Pune's first mobile ECMO saves man with lung damage

  • Home
  • Pune's first mobile ECMO saves man with lung damage

Dr.Madhan's ECMO Health Care

15th June

Does Early Intervention for Breast Cancer Save Lives

PUNE: "When ventilators fail, the ECMO saves. And I'm living proof of that," said 50-year-old Hadapsar resident Ashok Mane.
Last year, Ashok fell critically ill after swine flu-induced pneumonia led to a condition called acute respiratory distress syndrome (ARDS) He was put on a ventilator, but his doctors, desperate to save him, knew he needed a device a step above the ventilator, called the ECMO (extracorporeal membrane oxygenation), which oxygenates blood outside the body. Unfortunately, there was no machine on site.
It was at this juncture Ashok's doctors called Pune's first mobile ‘ECMO Retrieval Team’ - a specialised inter-hospital transport service for patients on the brink.
A team of experts then turned up in an ambulance equipped with the ECMO machine and moved Ashok from Noble hospital to Deenanath Mangeshkar (DMH) on August 15 last year. After 25 days on the ECMO and a long rehab, he was discharged on October 11
“It has been just a month now. I'm back at work. ECMO retrieval gave me a new lease of life," Ashok said on Sunday.
ECMO is the last resort for patients who have failed other, more conventional forms of therapy such as mechanical ventilation. Some private hospitals in India have on-site ECMO treatment, but only five centres provide these highly delicate ECMO-equipped patient transfer services, also called ‘mobile ECMO retrieval’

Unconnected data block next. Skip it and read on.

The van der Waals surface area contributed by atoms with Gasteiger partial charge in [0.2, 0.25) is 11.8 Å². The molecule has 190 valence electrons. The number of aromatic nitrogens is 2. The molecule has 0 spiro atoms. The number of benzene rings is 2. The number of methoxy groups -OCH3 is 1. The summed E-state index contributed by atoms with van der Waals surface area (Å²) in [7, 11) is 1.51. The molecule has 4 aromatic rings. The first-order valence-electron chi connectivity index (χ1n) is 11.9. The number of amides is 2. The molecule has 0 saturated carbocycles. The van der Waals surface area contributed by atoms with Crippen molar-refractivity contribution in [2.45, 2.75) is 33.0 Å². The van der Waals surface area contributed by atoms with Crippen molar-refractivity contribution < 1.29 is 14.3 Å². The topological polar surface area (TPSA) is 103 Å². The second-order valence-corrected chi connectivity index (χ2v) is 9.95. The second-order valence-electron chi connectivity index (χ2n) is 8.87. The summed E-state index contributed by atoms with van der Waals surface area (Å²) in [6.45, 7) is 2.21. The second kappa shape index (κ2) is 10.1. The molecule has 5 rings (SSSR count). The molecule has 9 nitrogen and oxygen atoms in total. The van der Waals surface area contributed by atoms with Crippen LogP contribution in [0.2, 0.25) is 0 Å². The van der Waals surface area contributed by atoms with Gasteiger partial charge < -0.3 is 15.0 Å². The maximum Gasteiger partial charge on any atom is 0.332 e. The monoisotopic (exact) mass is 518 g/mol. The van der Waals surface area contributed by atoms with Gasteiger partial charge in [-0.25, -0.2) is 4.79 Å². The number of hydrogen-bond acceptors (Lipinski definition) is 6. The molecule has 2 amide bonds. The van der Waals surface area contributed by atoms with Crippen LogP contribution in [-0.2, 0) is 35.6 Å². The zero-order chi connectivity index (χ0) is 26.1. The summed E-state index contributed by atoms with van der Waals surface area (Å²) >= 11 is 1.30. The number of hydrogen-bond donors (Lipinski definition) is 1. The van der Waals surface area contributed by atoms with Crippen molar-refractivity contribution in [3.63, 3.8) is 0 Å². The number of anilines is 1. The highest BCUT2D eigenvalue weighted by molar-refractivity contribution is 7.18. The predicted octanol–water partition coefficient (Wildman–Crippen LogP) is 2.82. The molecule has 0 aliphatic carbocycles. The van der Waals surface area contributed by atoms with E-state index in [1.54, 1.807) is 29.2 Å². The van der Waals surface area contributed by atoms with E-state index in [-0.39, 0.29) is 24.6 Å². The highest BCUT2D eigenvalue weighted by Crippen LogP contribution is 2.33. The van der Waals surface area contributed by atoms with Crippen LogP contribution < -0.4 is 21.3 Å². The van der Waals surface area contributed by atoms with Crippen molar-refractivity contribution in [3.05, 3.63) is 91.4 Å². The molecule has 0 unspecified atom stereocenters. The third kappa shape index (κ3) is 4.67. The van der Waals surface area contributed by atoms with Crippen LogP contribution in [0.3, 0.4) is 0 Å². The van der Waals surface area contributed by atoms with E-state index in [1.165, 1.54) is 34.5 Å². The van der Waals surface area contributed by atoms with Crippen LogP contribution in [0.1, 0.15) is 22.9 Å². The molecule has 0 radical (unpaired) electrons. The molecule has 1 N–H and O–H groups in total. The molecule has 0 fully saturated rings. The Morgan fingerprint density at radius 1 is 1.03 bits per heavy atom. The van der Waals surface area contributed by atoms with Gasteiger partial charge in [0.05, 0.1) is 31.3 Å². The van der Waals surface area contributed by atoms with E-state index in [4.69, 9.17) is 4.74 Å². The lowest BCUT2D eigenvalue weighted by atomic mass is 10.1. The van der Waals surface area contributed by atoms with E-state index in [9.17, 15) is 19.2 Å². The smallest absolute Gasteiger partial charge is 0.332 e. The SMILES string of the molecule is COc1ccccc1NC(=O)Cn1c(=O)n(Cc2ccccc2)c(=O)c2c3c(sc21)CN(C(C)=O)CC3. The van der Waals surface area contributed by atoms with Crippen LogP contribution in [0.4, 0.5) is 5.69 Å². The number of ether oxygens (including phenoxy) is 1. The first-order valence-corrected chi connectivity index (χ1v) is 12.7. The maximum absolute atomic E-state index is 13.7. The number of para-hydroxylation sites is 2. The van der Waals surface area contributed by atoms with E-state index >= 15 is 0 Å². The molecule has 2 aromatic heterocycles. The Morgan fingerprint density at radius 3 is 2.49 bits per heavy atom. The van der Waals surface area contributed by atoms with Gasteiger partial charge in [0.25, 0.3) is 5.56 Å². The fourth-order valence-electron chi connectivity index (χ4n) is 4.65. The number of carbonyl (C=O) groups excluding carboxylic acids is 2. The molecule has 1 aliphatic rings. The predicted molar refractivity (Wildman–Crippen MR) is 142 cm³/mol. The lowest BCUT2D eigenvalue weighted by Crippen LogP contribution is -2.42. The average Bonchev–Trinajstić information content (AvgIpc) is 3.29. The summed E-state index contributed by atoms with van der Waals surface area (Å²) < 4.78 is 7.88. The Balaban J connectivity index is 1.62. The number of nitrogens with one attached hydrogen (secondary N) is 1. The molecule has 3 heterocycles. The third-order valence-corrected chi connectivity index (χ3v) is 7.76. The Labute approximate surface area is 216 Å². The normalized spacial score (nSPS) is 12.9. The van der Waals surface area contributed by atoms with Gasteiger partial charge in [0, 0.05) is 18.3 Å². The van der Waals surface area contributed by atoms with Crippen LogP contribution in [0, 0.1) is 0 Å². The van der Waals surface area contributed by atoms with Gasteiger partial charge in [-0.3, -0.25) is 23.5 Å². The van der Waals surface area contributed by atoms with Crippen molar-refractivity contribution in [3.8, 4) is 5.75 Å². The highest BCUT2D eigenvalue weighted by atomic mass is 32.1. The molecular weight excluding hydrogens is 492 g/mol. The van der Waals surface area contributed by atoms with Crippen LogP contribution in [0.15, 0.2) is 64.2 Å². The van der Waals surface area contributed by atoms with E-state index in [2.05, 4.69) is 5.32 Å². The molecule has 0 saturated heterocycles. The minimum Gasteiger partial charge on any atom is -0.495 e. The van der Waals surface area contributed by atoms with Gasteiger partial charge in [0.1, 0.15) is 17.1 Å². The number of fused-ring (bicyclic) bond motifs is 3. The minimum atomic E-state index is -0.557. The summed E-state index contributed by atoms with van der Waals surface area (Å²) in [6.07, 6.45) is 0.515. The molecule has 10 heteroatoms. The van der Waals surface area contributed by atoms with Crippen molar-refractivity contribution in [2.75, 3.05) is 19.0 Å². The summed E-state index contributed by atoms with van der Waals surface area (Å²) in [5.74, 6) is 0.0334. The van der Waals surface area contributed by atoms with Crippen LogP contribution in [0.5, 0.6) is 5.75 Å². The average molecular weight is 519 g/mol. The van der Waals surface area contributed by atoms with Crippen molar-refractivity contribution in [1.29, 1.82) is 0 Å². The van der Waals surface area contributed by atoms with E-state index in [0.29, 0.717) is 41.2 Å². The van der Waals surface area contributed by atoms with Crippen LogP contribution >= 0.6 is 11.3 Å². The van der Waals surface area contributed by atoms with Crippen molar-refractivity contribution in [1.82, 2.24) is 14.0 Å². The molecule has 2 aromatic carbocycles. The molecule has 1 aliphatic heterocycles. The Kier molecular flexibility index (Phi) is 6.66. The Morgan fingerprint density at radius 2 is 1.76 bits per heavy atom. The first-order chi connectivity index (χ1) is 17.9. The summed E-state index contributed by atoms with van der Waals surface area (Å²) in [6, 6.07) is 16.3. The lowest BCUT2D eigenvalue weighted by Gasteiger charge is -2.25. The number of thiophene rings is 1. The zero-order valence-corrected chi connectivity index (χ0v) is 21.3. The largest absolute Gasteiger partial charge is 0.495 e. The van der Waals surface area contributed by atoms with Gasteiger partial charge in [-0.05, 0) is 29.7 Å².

"We transferred five patients using our mobile ECMO service within a year of its launch. These were patients who were not improving despite mechanical ventilation. Two of the five patients survived, when their chances of survival were extremely bleak," said Dr Nilesh Mahale, the DMH's critical care expert.
Essentially, the service provides support to patients with severe respiratory and cardiovascular issues, who may be too unstable for regular inter-hospital transfers. "Globally, outcomes for such patients who need ECMO are better at designated high-end centres. In India, there are limited centres that can manage a patient on ECMO because it requires a well-trained team. So it's important that such patients are taken only to specialised centres," Dr Mahale said,
The DMH's chief intensivist Dr Prasad Rajhans said over the last one year, the hospital has been regularly retrieving patients from hospitals in western India. "The team is available to go and rapidly stabilise and retrieve patients referred to the service," he said